Upon the conclusion, if the investigation, the worker must be given the results, and any remedies implemented, if applicable. If the worker then still has a reason to believe the work is unsafe the employer, the worker, or a person on the behalf of the employer or worker must contact an inspector from the Ministry of Labour. The worker must remain at work during normal working hours in a safe place, and available to the inspector for investigatory purposes. Other workers must not be given the work or task refused unless the worker has been advised of the reason for refusal in the presence of a health and safety committee member that represents workers, or a health and safety representative.

The above guidelines are meant to educate workers on their basic right to refuse work believed to be unsafe. Refusals that are done in good faith cannot be subject to any reprisals from an employer, and workers have a duty to report any unsafe work immediately. For a comprehensive view of protection granted under refusal of unsafer work, refer to section 43 – 53 of the Occupational Health and Safety Act (Ontario).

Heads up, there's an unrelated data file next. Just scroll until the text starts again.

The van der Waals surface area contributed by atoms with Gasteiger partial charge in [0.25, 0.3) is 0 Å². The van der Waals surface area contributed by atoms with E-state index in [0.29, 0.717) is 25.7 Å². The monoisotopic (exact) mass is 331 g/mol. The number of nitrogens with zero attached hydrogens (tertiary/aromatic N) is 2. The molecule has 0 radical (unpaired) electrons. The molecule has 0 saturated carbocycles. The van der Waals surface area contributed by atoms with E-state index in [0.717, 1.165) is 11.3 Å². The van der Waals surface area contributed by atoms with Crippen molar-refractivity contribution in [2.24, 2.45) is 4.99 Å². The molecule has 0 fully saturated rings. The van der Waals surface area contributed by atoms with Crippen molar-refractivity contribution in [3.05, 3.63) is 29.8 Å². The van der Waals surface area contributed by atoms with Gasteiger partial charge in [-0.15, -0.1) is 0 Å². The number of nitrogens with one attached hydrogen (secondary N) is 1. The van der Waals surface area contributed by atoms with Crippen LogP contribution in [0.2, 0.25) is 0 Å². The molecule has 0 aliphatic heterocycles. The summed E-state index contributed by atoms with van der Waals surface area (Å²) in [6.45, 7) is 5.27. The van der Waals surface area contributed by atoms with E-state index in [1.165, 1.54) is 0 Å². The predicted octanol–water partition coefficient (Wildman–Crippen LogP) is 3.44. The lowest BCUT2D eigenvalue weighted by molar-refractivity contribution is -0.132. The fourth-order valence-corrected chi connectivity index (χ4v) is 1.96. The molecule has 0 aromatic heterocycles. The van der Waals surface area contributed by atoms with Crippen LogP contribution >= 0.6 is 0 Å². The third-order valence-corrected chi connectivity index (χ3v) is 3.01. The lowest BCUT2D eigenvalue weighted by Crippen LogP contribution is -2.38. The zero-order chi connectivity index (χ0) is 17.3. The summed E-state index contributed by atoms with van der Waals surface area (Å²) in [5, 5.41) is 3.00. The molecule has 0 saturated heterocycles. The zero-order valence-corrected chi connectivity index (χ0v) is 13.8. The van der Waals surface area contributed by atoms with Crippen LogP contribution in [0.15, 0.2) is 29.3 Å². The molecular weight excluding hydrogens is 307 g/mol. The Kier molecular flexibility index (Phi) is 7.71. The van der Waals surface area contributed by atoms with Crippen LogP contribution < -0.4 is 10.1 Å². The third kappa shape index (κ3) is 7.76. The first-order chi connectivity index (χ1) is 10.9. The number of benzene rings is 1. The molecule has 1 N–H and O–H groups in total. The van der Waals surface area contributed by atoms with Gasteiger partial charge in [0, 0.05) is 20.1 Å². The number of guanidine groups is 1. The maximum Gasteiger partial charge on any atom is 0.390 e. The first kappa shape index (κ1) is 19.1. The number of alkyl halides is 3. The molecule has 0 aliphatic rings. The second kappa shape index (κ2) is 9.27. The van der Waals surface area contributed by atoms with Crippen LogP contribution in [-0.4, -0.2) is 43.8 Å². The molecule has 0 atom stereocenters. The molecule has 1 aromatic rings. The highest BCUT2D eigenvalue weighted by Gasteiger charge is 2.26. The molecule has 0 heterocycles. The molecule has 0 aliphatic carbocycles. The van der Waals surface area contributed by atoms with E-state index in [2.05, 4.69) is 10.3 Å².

Resignation Notice: What are Employers’ rights and Employees’ obligations?

| October 4th, 2017 | No Comments »

Question:  I work for a Bank as Project Manager. I was hired as a contractual employee on a fixed salary for two years ending in December. My employment letter states that a four-week notice is required if I resign.  My manager told that I should look for a change as Bank may not be able to renew the contract.  I found a new job and have submitted my resignation with two weeks’ notice. Can my employer detain me for the remaining two weeks or deduct my salary in lieu of two weeks of notice?